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top prev next bottom Laundry Box -- 14 hours -- Can$ 139.00 -- Beginner

Our laundry was kept in a collection of plastic bins and cloth bags in a cabinet in the laundry room. As I "heard" that the cloth bags were on their way out and were most likely being replaced by more plastic bins, I diplomatically cut in and ask for a few weeks so that I could design and build some laundry boxes from wood. As the laundry boxes had to share the cabinet space with ironing board, vacuum cleaner hose, brooms, etc., they could only occupy a space of 42" wide by 18" deep. The power head of the vacuum cleaner had to fit under the laundry box, hence a clearance of 3 1/2" was needed. Although the height was less critical, a practical limit was 30" as we have work coates hanging above it while we should be able to reach to the bottom. Finally, the boss insisted on four boxes or compartments to sort the laundry into dark, coloured, white and towels. If you know what is good for you then you don't argue with her!

I came up with two laundry boxes of 21" by 18", each with two compartments placed on casters so that they can be rolled in and out of the cabinet. To ensure that any damp laundry would not get moldy I decided on an airy construction with fir slats. Certainly not a cheap solution, but it is amazing how fantastic it looks.

top prev next bottom Pictures

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laundry box -- full view
Full view
laundry box -- top view
Top view
laundry box -- a look inside
A look inside
laundry box -- bottom view
Bottom view

top prev next bottom Plans, Drawings, Sketches (inches) (11-Feb-2006)

laundry box -- front view

laundry box -- top view

laundry box -- profiles

To view or print the full scale drawing just click on a drawing, and then use the print-preview of the browser to select portrait/landscape format and (re)size the drawing before doing the actual printing.

top prev next bottom Materials List (inches)

no. description length width thickness suggested basic material, comments
2 base, front/back 20 2  1/2  3/4 3 x 12ft of 1"x3" S4S fir
2 base, sides 17 2  1/2  3/4 see above
1 base, centre 14 2  1/2  3/4 see above
2 top rail, front/back 21 2  1/2  3/4 see above
3 top rail, sides/centre 11  3/4 2  1/2  3/4 see above
4 corner pieces, back/front 25  3/4 2  1/2  3/4 see above
4 corner pieces, sides 25  3/4 2  3/8  3/4 see above, see construction note
12 slats, sides 25  3/4 1  1/2  3/4 6 x 13ft and 1 x 5ft of 1"x2" S4S fir
14 slats, front/back 24  3/4 1  1/2  3/4 see above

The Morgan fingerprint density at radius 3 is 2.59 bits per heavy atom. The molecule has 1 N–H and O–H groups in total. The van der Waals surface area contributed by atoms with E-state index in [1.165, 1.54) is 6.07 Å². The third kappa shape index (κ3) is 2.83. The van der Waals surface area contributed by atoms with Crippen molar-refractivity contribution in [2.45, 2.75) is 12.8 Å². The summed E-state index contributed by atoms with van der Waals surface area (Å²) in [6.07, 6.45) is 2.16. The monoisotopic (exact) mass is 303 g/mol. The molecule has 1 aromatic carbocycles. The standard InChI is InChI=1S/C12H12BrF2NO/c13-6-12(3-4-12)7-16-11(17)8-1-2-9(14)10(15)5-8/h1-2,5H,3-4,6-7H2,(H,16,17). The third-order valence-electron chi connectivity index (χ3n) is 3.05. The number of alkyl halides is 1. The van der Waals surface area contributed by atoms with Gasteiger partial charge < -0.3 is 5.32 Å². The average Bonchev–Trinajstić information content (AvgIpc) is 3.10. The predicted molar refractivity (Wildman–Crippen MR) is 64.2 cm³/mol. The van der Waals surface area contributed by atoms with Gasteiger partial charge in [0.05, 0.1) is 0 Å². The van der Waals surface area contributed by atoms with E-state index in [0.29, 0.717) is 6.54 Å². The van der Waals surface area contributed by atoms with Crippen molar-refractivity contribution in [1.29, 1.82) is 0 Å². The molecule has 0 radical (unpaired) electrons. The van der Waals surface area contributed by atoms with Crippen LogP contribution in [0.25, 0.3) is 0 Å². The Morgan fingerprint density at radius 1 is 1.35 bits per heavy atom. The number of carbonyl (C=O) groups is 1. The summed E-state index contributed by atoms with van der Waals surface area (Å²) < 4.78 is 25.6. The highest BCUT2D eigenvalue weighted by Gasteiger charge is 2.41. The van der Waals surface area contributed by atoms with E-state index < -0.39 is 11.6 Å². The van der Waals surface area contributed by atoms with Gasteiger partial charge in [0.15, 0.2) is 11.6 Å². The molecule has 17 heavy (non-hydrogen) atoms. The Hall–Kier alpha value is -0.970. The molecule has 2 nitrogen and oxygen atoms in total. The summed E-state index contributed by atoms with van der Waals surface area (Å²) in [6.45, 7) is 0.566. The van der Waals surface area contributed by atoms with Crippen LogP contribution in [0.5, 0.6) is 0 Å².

8 slats, centre 24  3/8 1  1/2  3/4 see above
6 slats, base 14 1  1/2  3/4 see above
2 block under base to raiser casters 17 2  1/2 1 1 x 3ft of 2"x4" fir
4 metal ball casters       2 1/2" high
  LePage carpenter's glue       yellow, cabinet maker's quality
40 screws, robson, flat head 1  1/4   #6 for base, corners, top centre and side slats
24 screws, robson, flat head  3/4   #6 for centre slats and casters
14 screws, robson, flat head  5/8   #6 for base slats
32 finishing nails  1      
  acrylic urethane varnish       gives fir a slightly yellowish finish

The sanded four sides (S4S) fir has rounded off edges. The reason for buying longer stock is that you have less waste.

top prev next bottom Required Tools

top prev next bottom Construction

All measurements are in inches (1 inches = 2.54 cm) because all wood measurements in the shop are in inches. I recommend to cut, shape and sand all pieces and dry fit them together with clamps.

Cut and shape the stock

Cut to length. The 1 x 3 S4S fir has an actual size of 3/4 x 2 1/2, while 1 x 2 stock has an actual size of 3/4 x 1 1/2. Therefore all that needs to be done is cut the material to the right lengths using the miter saw. Start with cutting the longest pieces using a stop block so that pieces of the same length have indeed the same length.

Run four corner pieces through the table saw at a width of 2 3/8" to get rid of the rounded off edge on one side. I had to buy 2 x 4 stock for the blocks under the base to raised the casters for that 3 1/2" clearance. I used the table saw, planer and miter saw to mill the two 1 x 2 1/2" blocks.

At this point see how to use a dado for the cutting of tongues.

Dado height at 1/4". Set tongue length at 3/4". Mill the top end of the side, front, back and centre slats on both sides so that a 1/4" thick tongue is formed (see profile drawing). Next do the same with the corner pieces. Mill the bottom end of the front and back slats on one side. Set the tongue length to 1 3/4" and mill the bottom end of the side slats on one side.

Here comes the most critical part of the whole project. Study the corners very carefully. Eventually the flat side of the 2 3/8" piece fits against the 2 1/2" piece. Secondly the front corners are mirror images of the back corners. So pair the pieces for each corner and mark where the length wise rabbet is coming and were that bit at the bottom has to be milled away. With the dado still at 1/4" height and the tongue length at 1 3/4" mill the bottom end of the corner pieces on one side.